“It’s not what you make, it’s what you keep.” Will Larson, a Retirement Planning Strategist with Wells Fargo Advisors, says that this is a favorite saying when referring to planning to reduce taxes. “It’s a simple concept,” he says, “but you’d be surprised how often investors lose sight of it.”
For most investors, there may be no better time to tackle tax planning: You have 2018 information to work with, and it’s still early enough in 2019 to make a difference—especially if you take a multi-year approach to your plan.
In the new tax landscape, with many traditional deductions limited or eliminated, tax planning for multiple years is more important than ever, says Kirk Pacatte, a Planning and Life Events Specialist with Wells Fargo Advisors. Plus, you can invest every dollar you save, which means the potential to earn more money going forward.
“Plot out your expected tax picture for the next three to five years,” Pacatte says. “You’ll possibly find some opportunities to save yourself some money.”
Here are three strategies that could help decrease your tax burden and increase your future after tax income.
1. Remember location, location, location
You’re no doubt familiar with asset allocation: the right ratio of stocks, bonds, cash, and other investments to balance risk and reward to help meet your long-term goals. From a taxation perspective, asset location—meaning the type of accounts in which you invest your money—can be just as important.
“It’s not only about what you own in terms of investments, but where you hold your investments,” Larson says. “A good plan doesn’t just help you reduce taxes, but can produce portfolio longevity”
Strategic asset location aims to take full advantage of potential tax benefits and to reduce tax exposure using different account types. Broadly, these account types are:
- Taxable: Portfolio income and realized gains from these accounts are taxed every year. Think stock gains, savings account interest, or stock dividends.
- Tax-deferred: Contributions and gains in these accounts are taxed when you take distributions. Think 401(k) plan or other workplace retirement accounts.
- Tax-exempt: Gains in these accounts have no tax exposure under the right conditions. Think Roth IRAs.
Larson says many investors don’t think enough about having assets in all three locations, or wait too long to diversify across different types of accounts. “If I have all these buckets, I can more effectively seek to mitigate my tax burden, and improve how long I can withdraw from my portfolio,” he says.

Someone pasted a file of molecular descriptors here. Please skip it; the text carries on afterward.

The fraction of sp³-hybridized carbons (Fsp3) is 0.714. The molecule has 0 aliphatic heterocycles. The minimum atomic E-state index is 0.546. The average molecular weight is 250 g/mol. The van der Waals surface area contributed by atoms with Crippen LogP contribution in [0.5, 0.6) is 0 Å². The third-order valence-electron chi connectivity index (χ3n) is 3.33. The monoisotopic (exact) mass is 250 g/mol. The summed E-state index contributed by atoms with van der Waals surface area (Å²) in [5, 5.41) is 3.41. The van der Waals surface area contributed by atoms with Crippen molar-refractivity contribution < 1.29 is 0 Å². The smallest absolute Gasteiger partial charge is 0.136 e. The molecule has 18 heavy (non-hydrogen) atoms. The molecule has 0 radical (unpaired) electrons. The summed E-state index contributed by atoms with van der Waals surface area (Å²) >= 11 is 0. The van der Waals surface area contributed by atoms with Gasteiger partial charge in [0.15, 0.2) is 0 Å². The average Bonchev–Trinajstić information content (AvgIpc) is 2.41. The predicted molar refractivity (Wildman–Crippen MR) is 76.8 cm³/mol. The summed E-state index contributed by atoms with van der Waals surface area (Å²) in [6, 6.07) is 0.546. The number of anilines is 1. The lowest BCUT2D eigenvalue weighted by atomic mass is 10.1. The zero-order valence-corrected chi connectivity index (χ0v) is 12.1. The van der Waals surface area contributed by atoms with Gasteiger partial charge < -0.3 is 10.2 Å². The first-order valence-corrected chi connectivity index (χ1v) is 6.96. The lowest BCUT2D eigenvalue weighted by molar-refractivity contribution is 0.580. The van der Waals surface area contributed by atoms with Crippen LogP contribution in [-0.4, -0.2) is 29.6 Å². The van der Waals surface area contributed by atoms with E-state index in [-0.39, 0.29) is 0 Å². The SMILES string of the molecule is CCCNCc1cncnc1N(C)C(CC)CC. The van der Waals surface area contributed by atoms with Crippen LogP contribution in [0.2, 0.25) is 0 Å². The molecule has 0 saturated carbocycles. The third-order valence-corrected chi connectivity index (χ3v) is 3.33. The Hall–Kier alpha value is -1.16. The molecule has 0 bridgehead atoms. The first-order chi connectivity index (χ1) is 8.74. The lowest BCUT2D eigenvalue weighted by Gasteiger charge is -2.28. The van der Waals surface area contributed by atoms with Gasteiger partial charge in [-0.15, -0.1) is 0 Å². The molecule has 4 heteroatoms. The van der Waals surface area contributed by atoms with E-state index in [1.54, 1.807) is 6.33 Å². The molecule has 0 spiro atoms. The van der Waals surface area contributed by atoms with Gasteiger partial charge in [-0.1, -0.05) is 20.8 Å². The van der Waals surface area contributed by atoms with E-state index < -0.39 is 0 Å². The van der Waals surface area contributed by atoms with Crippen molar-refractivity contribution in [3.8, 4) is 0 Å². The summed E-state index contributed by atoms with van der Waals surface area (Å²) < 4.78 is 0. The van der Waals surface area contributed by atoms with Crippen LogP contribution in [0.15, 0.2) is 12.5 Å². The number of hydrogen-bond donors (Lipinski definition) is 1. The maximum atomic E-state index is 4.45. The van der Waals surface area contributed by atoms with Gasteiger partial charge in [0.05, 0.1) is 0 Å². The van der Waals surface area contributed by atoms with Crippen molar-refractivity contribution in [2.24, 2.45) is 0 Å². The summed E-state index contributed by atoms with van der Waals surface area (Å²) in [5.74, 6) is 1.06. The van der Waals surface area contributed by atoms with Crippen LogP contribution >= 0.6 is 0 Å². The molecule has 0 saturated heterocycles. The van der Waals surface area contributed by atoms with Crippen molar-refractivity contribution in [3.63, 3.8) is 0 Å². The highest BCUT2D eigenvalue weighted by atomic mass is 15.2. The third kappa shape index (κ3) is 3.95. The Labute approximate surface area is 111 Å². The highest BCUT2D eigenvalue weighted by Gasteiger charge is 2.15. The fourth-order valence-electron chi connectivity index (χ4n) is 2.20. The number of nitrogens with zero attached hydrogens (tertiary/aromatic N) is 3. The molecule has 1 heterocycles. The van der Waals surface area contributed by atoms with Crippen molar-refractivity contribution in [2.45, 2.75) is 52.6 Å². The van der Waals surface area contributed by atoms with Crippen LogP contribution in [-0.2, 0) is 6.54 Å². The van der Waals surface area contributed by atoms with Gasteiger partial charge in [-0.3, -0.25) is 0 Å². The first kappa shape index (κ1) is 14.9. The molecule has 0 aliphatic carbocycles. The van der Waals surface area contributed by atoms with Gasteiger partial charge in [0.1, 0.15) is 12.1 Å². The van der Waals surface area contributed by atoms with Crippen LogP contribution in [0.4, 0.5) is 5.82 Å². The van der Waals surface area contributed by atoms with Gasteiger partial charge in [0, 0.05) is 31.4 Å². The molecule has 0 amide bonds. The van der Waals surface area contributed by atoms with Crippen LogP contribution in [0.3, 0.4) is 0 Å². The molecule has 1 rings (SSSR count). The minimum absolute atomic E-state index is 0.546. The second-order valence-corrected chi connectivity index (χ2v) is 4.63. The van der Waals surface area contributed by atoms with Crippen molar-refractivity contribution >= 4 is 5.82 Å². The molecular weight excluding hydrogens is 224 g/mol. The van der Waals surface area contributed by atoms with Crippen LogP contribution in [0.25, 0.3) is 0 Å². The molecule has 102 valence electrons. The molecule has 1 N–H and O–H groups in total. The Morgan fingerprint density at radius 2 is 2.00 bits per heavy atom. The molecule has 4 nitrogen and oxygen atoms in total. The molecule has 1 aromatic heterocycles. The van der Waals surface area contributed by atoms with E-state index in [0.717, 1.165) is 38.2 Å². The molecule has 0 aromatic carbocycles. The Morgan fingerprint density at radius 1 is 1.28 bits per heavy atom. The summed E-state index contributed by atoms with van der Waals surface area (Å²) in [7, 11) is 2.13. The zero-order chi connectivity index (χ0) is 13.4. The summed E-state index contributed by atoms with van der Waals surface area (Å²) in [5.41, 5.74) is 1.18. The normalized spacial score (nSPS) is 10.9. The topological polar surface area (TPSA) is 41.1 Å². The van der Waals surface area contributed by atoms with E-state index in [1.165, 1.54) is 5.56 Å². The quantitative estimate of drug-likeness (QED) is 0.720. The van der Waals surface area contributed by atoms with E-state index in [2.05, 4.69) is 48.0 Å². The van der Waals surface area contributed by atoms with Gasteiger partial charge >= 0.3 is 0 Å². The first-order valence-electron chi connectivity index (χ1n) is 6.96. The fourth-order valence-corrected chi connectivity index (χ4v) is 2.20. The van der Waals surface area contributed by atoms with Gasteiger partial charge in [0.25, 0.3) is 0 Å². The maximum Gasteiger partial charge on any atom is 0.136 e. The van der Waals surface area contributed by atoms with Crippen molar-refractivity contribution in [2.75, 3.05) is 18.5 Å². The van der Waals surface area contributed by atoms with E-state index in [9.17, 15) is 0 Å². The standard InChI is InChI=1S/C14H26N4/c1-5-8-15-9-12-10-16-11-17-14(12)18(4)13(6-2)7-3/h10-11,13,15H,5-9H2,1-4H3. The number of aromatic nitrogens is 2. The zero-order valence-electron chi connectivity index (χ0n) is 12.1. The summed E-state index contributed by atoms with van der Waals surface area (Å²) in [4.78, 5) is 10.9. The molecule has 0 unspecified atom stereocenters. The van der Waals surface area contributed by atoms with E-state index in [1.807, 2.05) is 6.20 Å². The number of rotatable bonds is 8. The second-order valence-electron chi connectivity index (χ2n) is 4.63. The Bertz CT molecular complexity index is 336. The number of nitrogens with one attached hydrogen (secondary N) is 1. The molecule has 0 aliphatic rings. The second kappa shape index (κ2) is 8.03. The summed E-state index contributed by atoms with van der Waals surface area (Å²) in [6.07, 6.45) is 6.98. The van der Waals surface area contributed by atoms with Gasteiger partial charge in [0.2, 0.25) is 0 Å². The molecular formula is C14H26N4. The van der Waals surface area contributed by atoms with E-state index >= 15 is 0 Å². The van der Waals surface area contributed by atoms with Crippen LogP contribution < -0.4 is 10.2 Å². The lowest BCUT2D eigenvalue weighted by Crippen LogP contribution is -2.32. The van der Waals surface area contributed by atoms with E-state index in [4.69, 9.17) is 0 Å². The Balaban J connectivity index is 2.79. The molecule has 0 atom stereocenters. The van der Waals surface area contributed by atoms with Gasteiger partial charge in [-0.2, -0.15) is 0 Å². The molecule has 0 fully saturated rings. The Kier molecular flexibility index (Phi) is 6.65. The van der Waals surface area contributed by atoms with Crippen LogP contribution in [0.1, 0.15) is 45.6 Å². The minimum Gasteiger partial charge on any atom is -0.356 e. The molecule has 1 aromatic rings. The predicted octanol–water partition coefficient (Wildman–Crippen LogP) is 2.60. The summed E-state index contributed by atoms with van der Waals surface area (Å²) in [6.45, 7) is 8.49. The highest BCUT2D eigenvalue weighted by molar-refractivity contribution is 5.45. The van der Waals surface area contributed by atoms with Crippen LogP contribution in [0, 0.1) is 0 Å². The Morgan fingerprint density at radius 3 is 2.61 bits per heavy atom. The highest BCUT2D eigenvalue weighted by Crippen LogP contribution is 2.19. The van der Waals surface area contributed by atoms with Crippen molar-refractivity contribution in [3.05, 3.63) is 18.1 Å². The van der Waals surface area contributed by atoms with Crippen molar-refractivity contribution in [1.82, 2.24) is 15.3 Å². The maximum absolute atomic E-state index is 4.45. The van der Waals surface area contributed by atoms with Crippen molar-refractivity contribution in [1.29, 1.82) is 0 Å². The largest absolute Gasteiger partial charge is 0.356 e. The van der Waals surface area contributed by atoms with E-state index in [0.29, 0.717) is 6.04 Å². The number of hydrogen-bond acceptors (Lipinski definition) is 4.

2. Be strategic about itemizing
Fewer taxpayers will itemize deductions under the new tax law, thanks to the sharply higher standard deduction (in 2019, $24,400 for married/joint filers). But if you’re close to the itemization threshold, you may be able to “bunch” your charitable deductions and lower your overall tax liability over time.
Say you typically give $5,000 per year to a nonprofit. Consider a one-time gift of $15,000, with no donation over two other years. The charity will get the same donation, but you may be able to itemize the donation one year and benefit from a tax perspective.
“Plan the larger gift for a year where you’re expecting your income to be higher,” Pacatte says, “and you’ll be able to offset more of that income.”
You might also consider a donor-advised fund, which allows you to put charitable contributions into an account, take any appropriate deductions when you fund it, invest the money to potentially grow tax-free within the account, and distribute the money to qualified charities when you want, either immediately or years in the future.
3. Use RMDs to your advantage
If you’re at or near retirement, you can think about the tax efficiency of your required minimum distributions (RMDs). These annual distributions are minimum amounts that a retirement-plan participant must withdraw starting with the year he or she turns 70.5 (within exceptions). IRA account holders must start withdrawing at age 70.5.
If you are age 70.5 or older and typically donate to charity, consider a qualified charitable distribution directly from your IRA. That could lower your adjusted gross income (AGI) and help reduce taxes. “It’s not an itemized deduction, but the amount contributed reduces your AGI while counting towards your RMD, which benefits you now and possibly in the future,” Pacatte says. “A lower AGI can cut taxes on Social Security benefits and possibly lower your Medicare premiums.”
Conversely, if you believe your tax bracket may increase in the future, consider earlier distributions and pay that tax now at potentially lower rates. “Recognize that income now and it could lower your future AGI,” Pacatte says.